Cecil Cooper: 1B – Boston Red Sox, Milwaukee Brewers
Cooper was drafted by the Red Sox in 1968; however, he was taken by the St. Louis Cardinals in the Rule 5 draft two years later. As luck would have it, the Cardinals decided not to keep Cooper and he would return to the Red Sox organization. Cooper would be traded to the Milwaukee Brewers in 1977.
Cecil Cooper would become a 5-time All-Star, would hit .300 or better every season from 1977 to 1983, won two Gold Gloves, and won three Silver Slugger Awards.
George Bell: OF – Toronto Blue Jays, Chicago Cubs, Chicago White Sox
Not many know that Bell was originally drafted by the Philadelphia Phillies in 1978 as an amateur free agent. Two years later, the Blue Jays would take Bell in the Rule 5 draft, and they would help make Bell one of the most successful players in Blue Jay history.
In 12 big league seasons, 9 of which were spent in Toronto, Bell would hit 265 dingers while driving in 1,002 runs. Bell would win the AL MVP award in 1987 when he hit .308 with 47 homers and 134 RBI.
John Wetteland: RP – Los Angeles Dodgers, Montreal Expos, New York Yankees, Texas Rangers
Wetteland was drafted by the Dodgers in the 1985 amateur draft, but was claimed by the Detroit Tigers in the Rule 5 draft of 1987. Luckily for the Dodgers, the Tigers soon returned Wetteland to the west coast.
For the four aforementioned teams, Wetteland would go on to save at least 30 games a season in 8 of his 9 seasons as a closer in the majors. He would lead the American League in saves in 1996 with 43 while closing out games for the Yankees (Mariano Rivera was a set-up man…remember that?!). Wetteland would be the World Series MVP that year as the Yankees defeated the Atlanta Braves in the Fall Classic.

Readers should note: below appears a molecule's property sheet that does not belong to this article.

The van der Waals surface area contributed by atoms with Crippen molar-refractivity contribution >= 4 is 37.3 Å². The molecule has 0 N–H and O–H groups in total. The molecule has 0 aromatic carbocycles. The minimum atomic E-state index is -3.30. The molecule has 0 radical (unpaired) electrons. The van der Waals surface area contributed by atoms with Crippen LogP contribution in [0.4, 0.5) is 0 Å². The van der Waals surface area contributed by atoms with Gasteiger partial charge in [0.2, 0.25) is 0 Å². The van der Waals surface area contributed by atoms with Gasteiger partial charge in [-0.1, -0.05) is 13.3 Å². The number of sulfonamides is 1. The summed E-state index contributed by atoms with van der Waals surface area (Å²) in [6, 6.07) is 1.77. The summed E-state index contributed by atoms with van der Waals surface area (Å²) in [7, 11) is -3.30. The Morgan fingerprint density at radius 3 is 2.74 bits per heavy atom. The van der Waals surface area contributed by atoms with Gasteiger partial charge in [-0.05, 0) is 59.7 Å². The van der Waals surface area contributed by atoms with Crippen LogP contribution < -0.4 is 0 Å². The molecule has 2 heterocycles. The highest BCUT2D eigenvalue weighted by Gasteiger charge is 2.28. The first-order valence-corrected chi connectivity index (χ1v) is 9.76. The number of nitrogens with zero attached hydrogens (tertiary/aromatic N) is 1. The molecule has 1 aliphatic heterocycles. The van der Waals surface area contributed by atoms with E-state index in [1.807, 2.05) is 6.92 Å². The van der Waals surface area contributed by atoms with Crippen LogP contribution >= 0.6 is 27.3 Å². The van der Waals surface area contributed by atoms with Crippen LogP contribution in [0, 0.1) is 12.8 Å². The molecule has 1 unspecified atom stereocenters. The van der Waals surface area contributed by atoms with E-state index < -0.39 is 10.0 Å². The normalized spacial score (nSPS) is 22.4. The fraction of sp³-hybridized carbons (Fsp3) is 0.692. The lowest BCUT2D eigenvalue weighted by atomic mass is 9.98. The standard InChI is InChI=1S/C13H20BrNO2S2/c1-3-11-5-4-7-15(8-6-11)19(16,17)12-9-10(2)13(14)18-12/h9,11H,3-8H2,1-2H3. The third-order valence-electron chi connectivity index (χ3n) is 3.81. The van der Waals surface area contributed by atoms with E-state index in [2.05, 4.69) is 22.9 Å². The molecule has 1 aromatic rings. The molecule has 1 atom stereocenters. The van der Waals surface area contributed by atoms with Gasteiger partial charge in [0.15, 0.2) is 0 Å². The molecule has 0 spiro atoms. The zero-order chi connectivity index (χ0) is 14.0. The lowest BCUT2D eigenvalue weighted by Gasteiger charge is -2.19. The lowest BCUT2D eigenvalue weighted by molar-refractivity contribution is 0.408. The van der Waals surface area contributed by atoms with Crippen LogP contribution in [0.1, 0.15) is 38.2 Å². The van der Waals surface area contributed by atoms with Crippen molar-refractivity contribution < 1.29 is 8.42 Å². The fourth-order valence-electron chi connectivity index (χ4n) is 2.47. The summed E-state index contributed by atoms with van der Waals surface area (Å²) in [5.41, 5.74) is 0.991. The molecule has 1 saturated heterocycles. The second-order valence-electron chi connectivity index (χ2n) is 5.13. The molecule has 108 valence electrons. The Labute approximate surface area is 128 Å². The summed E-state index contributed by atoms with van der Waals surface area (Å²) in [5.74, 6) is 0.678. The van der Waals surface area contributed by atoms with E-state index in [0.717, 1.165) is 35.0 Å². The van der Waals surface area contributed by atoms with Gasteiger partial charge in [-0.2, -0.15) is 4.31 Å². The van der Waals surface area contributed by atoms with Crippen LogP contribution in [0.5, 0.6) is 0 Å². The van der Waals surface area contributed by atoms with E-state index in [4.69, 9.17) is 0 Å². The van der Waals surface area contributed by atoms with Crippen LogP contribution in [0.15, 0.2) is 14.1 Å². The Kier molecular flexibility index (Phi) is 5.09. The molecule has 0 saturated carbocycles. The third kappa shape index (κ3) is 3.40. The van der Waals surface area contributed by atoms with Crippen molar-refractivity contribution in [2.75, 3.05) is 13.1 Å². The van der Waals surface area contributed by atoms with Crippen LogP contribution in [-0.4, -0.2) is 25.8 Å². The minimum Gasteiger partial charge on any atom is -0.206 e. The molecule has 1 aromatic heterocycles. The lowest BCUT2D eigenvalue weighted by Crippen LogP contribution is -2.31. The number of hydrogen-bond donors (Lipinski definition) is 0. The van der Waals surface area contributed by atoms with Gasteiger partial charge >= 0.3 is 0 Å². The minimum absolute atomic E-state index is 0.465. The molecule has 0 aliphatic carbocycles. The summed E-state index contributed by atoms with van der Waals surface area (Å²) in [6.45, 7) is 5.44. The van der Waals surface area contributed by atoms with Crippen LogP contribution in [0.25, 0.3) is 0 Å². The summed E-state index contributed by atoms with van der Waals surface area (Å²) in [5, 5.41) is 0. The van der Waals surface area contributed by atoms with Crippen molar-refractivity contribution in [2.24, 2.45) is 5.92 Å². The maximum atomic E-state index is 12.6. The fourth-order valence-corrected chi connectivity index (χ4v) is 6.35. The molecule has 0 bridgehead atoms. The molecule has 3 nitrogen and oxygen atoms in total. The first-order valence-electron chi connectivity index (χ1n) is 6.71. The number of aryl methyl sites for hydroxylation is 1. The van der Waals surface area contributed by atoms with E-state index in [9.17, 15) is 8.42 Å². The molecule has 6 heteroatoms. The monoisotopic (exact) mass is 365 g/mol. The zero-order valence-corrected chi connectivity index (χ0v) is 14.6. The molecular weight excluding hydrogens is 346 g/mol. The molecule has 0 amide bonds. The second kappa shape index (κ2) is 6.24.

As a member of the Rangers, Wetteland would set a team record for saves in a season with 43 (a team record that still stands) and he would become the first Ranger pitcher to record a save in an All-Star game.
Kelly Gruber: IF – Toronto Blue Jays, California Angels
Originally drafted by the Cleveland Indians, the Blue Jays found more gold in the Rule 5 draft when they selected Kelly Gruber. (Remember that the Jays also grabbed George Bell in the Rule 5 draft.) By 1987, Gruber would become an everyday player for the Jays.
Gruber’s best season came in 1990, when he hit .274 with 31 HR and 118 RBI. This was one of the most impressive offensive seasons ever put together by a Blue Jay.
During his career, Gruber would be a two-time All-Star, and he would win a Gold Glove and Silver Slugger award (both in 1990). In addition, in 1990, Gruber would become the first Blue Jay to ever hit for the cycle.
…And the most famous player (not playing anymore) to be involved in the Rule 5 draft…
Roberto Clemente: OF – Pittsburgh Pirates
Very few may know that Clemente was originally drafted by the Brooklyn Dodgers in 1953. Unable to insert Clemente into a Dodger outfield that consisted of Duke Snider and Jackie Robinson, the Dodgers had Clemente spend the 1954 season in the minors. This was a risk; Clemente would be eligible to sign with another team after the year.